One Piece: Why the power level system would've never worked

From top to bottom, Lucci, Kaku, and Jabra's Doriki levels as seen in the One Piece anime. (Image via Toei Animation)
From top to bottom, Lucci, Kaku, and Jabra's Doriki levels as seen in the One Piece anime. (Image via Toei Animation)

While most One Piece fans hail Enies Lobby as one of, if not the best completed One Piece arc to date, the arc certainly isn’t perfect. One of the arcs biggest flaws is the Marine power system Oda tries introducing in the arc.

Pirates have bounties to measure their strength, yet fans have no way to gauge the strength of Marine soldiers because of their lack of bounties. Called Doriki in the subs and simply Power Level in dubs, the scaling method was used by CP9 to measure their power relative to each other.

Thankfully, the system didn’t stick around beyond this arc as it simply wouldn’t have worked in the grand scheme of things.

Note: This article reflects the opinion of the writer and contains spoilers.

One Piece’s attempt at a power level system would’ve never worked in the long-term for a variety of reasons

The Doriki system

The Doriki system is explained in the One Piece manga. (Image via Shueisha Shonen Jump+ app)
The Doriki system is explained in the One Piece manga. (Image via Shueisha Shonen Jump+ app)

The Doriki system worked on relative power strength, with the basis of Doriki being an average armed Marine soldier with a power level of 10. The system classified anyone above 500 as being superhuman, with Rob Lucci having the highest CP9 ranking of 4,000 Doriki.

The system could also account for those weaker than the baseline, with CP9 commandant Spandam ranking in at a nine. One of the system’s major flaws was that it doesn’t account for the strength from Devil Fruits, yet the stat boosts that Zoan types possess can create a problem here.

Why it wouldn’t work long term

I often refer to the assessment of Doriki as a litmus-test for One piece fans. If one thinks Kaku and Jabra are close/equal in overall power because of their base Doriki measurement, then they have failed and need to reread Enies Lobby/water 7. I've spoken about Kaku's…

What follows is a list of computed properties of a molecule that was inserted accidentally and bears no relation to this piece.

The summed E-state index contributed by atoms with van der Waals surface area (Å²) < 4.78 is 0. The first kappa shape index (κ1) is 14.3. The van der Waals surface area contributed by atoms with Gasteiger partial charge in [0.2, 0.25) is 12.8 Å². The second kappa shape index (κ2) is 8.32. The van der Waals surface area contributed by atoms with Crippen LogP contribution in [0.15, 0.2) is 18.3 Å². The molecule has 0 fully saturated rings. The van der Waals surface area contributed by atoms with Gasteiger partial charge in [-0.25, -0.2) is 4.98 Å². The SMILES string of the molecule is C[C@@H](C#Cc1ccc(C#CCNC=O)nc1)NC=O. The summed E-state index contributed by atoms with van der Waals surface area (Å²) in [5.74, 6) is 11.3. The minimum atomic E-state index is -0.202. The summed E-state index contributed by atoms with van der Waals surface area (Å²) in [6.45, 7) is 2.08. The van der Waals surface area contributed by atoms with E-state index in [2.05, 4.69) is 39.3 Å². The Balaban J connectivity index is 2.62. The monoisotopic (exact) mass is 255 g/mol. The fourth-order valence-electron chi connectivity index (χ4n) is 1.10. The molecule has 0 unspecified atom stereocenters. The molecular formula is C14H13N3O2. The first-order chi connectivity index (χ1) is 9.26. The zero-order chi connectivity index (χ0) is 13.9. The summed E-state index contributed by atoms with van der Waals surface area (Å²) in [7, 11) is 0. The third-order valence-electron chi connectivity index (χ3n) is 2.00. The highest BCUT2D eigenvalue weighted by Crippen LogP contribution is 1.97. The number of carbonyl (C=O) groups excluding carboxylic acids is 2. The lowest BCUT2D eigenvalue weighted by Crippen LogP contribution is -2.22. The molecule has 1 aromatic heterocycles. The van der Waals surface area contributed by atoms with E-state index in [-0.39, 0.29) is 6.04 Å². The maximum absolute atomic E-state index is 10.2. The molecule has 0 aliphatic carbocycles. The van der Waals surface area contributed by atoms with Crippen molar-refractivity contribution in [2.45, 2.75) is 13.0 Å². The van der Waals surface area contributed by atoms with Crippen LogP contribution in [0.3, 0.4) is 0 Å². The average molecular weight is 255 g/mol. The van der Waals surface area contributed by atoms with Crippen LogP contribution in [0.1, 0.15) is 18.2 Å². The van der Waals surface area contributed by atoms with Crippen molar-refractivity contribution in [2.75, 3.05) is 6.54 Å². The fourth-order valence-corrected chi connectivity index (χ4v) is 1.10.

Until the Enies Lobby arc, One Piece’s main power level system was the bounty system. Bounties main flaws are that they are less indicative of physical strength and more-so a valuation of how dangerous one is to the World Government. A perfect example of this is eight year old Nico Robin having a bounty of 79 million Berries.

Nevertheless, the bounties still paint a fairly accurate picture of relative strength. To become a threat to the World Government, a pirate needs the strength to travel the Grand Line and make waves along the way.

One of the main reasons the Doriki system wouldn’t work long term is because of how much more relevant bounties are. The bounty system gives fans the indication of both roughly how strong a pirate is, as well as how dangerous they are to the World Government. The Doriki system essentially forgoes the latter classification.

Another main reason the Doriki system wouldn’t work long term in One Piece is that most of the time, the Straw Hats are fighting against other pirates. Outside of Enies Lobby and Marineford, the crew doesn’t find themselves opposed by the marines too often.

To give a pirate both a bounty and a Doriki rating is somewhat like putting a hat on a hat; it’s simply a superfluous stacking of unnecessary and irrelevant rankings which hardly adds anything new.

In summation

One Piece’s bounty system has been and seemingly will always be, the main power level system in One Piece. While Doriki was introduced in the Enies Lobby arc, this power measurement system is never mentioned or used again.

Even if it were used beyond the Enies Lobby arc, the system would be irrelevant outside of the Enies Lobby and Marineford arcs. Every other arc has the Straw Hats fighting other pirates, meaning the bounty system is a much more relevant and effective way to compare strengths.

Although the Doriki system won’t be present, fans can continue to support One Piece by checking the series’ official release every Sunday at 11AM EST on various Shonen Jump platforms.

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Edited by Mason J. Schneider
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